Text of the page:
Why would God send people to hell just because they haven’t heard about Jesus?

In a recent post, I presented three questions I’ve heard young people ask–people who think highly of Jesus and even seem to want to become Christians and follow Him, but worry they can’t without sacrificing their rationality, their decency, or both.

I addressed the first question in my last two posts. Here is the second question:

Question 2: Why would God send people to hell just because they haven’t heard about Jesus?

(I’ve also heard some related questions, such as Why would God send anyone to hell? and Why would a loving God send me to hell just because I’m not convinced Christianity is true?)

A proper look at this issue requires a lot more than a blog post. But I can explain, rather briefly, one reason people who worry about this issue don’t need to worry. That reason is that Christian theology doesn’t necessarily say that the people they’re concerned about–the ones who live and die without hearing the Gospel properly explained–are all going to hell.

There are different views on this sort of thing within the area of soteriology (the study of salvation). Here are two of the generic views:

Exclusivism: This is the view that there is one way to be saved, Jesus Christ, and that only those who follow Christ in this life will be saved.

Inclusivism: This is the view that there is one way to be saved, Jesus Christ, but that some who do not follow Christ in this life will nonetheless be saved through Him.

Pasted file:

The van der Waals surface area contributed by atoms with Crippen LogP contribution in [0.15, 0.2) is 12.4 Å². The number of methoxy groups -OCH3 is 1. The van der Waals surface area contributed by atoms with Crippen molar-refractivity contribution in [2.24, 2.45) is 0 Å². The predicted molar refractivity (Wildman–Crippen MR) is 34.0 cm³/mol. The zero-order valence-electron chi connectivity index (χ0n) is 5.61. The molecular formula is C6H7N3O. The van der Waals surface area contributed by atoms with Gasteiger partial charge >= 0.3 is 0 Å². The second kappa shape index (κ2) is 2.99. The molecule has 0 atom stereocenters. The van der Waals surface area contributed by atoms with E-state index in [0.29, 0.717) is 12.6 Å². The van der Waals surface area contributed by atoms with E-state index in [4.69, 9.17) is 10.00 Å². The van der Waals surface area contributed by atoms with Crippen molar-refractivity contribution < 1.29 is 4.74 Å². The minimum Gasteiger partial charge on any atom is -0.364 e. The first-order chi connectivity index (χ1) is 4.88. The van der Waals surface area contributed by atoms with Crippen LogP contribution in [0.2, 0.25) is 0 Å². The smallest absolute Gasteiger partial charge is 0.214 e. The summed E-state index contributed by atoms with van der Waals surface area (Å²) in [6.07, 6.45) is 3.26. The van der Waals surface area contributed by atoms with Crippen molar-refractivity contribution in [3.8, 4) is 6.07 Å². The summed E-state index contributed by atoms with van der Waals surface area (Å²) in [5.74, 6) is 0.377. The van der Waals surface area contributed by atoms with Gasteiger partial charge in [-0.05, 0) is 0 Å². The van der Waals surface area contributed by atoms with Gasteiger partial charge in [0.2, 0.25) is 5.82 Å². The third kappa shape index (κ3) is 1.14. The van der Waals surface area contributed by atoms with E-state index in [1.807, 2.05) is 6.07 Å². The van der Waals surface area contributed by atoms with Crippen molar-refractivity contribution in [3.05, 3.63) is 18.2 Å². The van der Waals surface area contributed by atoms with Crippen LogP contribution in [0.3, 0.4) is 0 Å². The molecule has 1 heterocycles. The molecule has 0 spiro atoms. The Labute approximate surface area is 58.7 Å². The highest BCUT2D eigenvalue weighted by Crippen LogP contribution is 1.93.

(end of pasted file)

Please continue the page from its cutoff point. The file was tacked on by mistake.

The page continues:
Obviously according to Inclusivism it is not the case that everyone who hasn’t heard about Jesus goes to hell. This is the view of C. S. Lewis as well as the official stance of the Roman Catholic Church. So you can be a Christian and not even bother asking the question!

Of course, the really important question is: Will Cinnamon be there when I get to Heaven?

Different versions of Exclusivism are outlined in a very good little book by Robert Wittmer. One of these versions is Soft Exclusivism, the view that, to anyone who responds properly to general revelation (the sort of revelation Paul talks about in Romans 1), God will give sufficient special revelation (the sort of revelation God gives through Jesus, an aposle, or a prophet) to be saved. Now a Soft Exclusivist can be an optimist or a pessimist. An Optimistic Soft Exclusivist thinks this actually happens sometimes; a Pessimistic Soft Exclusivist thinks it never happens. Wittmer himself is a Pessimistic Soft Exclusivist. My old theology teacher William E. Bell, is an Optimistic Soft Exclusivist, and even thinks there is some, admittedly ambiguous, biblical evidence for this view.

Obviously, if Optimistic Soft Exclusivism is correct, then Question 2 is not a big deal: People don’t go to hell just for not hearing about Jesus. People who respond to God’s general revelation properly will hear enough about Jesus to be saved, and there are some such people.



To sum up: There are orthodox views in Christianity that implicitly deny there is even any need to ask Question 2!


To sum up my last three posts:

There are three big questions that keep people away from Christianity.

Question 1 is: Can I be a Christian and still believe in evolution? And the answer is: Yes. (But you don’t have to.)

Question 2 is: Why would God send people to hell just because they haven’t heard about Jesus? Maybe the best answer to this is another question: Who says God does?

(More articles at www.ThinkingThroughChristianity.com)
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